Japan: GDP slips 0.8% on year in 3Q. Japan's GDP contracted 0.8% on year in the 3Q2022. That exceeded expectations for a decline of 1.1% following the 4.6% increase in the previous three months. On a seasonally adjusted quarterly basis, GDP fell 0.2% - again beating forecasts for a decline of 0.3% after climbing 1.1% in the three months prior. Capital expenditure was up 1.5% on quarter, in line with expectations and down from 2.4% in the second quarter. External demand was down 0.6% on quarter versus forecasts for a fall of 0.7% after adding 0.2% in Q2. Private consumption rose 0.1%, shy of forecasts for an increase of 0.3% after rising 1.2% in the previous quarter. (RTT)

South Korea: Current account surplus shrinks to USD0.88bn. South Korea posted a current account surplus of USD0.88bn in Oct - down from USD1.58bn in Sept. The goods account saw a USD1.48bn deficit, down from the USD6.1bn surplus one year earlier. The services account surplus decreased from USD0.64bn last year to USD0.05bn in Oct 2022, owing to a decrease in the transport account surplus. The primary income account surplus increased from USD1.25bn dollars the year previously to USD2.26bn dollars in Oct 2022, in line with an increase in the income on equity. The secondary income account recorded a USD0.05bn dollar surplus. (RTT)

Australia: Has AUD12.22bn trade surplus in Oct. Australia posted a merchandise trade surplus of AUD12.22bn in Oct. That exceeded expectations for a surplus of AUD12.1bn following the AUD12.44bn surplus in Sept. Exports were down 0.9% on month to AUD60.07bn after rising 7.0% in the previous month. Total goods credits were down 1.1% at AUD53.25bn, while total services credits rose 0.4% to AUD6.81bn. Imports fell 0.7% on month to AUD47.85bn after being roughly flat a month earlier. (RTT)

Indonesia: Consumer confidence remains strong in Nov. Indonesia's consumer confidence remained upbeat in Nov despite a slight fall since Oct, supported by the continued strength of households' expectations and current economic conditions. The consumer confidence index dropped to 119.1 in Nov from 120.3 in the previous month. However, a reading above 100 indicates optimism among households. The easing trend in Nov was mainly caused by the current income index, which fell to 116.4 from 118.7 due to a rise in fuel prices and a drop in job opportunities. (RTT)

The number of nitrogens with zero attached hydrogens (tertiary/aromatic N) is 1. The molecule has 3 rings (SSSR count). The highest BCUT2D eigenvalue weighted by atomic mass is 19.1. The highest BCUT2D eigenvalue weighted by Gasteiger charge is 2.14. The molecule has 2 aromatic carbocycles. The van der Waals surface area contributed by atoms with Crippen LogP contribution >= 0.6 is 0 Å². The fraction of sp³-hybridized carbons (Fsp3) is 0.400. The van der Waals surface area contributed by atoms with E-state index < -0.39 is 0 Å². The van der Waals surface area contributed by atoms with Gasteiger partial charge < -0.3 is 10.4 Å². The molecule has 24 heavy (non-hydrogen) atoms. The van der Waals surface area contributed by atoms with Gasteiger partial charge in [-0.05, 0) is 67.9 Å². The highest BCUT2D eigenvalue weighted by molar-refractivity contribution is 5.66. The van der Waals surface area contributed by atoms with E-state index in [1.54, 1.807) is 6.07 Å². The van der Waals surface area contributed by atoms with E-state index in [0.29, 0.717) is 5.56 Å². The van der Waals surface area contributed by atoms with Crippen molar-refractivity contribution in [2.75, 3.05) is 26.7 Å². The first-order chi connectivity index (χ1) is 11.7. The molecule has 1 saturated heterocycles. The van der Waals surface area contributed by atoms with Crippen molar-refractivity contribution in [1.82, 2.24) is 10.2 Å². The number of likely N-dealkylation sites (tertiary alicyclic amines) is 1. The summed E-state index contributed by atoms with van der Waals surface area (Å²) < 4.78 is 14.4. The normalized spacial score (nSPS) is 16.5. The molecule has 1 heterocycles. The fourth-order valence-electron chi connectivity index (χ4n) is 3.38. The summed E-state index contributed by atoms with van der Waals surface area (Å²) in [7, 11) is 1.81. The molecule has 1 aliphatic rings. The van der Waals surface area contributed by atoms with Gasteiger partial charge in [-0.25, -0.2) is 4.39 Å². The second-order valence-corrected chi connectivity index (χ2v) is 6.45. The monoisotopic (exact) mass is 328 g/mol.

Sime Darby (Neutral, TP: RM2.37): Sime Darby Motors to invest RM500m to set up showrooms for China's BYD in Malaysia. Sime Darby Motors, the automotive arm of conglomerate Sime Darby, has earmarked RM500m to build 40 showrooms for China's BYD in Malaysia by 2024 to showcase vehicles such as the all electric SUV model BYD Atto 3. The model will be available in two variants, with prices starting from RM149,800 for the standard range and RM167,800 for the extended range. The first showroom is slated to be opened by the middle of this month at TREC Kuala Lumpur. (The Edge)

Mitrajaya: Bags RM265.9m construction contract. Mitrajaya has clinched a construction contract worth RM265.9m from Retro Highland SB. Mitrajaya said the contract is for the construction and completion of two blocks of housing apartments and ancillaries in Bandar Tun Razak, Kuala Lumpur, under a joint-venture project between Retro and the Kuala Lumpur City Hall. The contract is for a duration of 40 months from Dec 15, 2022 — the date for site possession — and is expected to be completed by April 14, 2026, the construction company said. (Bernama)

Reneuco: To undertake housing project in Terengganu jointly with state government. Reneuco has inked a JV agreement with the Terengganu government for the development of a mixed housing project in Kuala Nerus. The project comprises of 636 units of Type A affordable housing, 360 units of Type B affordable housing and commercial housing. The gross value for the project is RM293.76 million and would be completed within 60 months. (The Edge)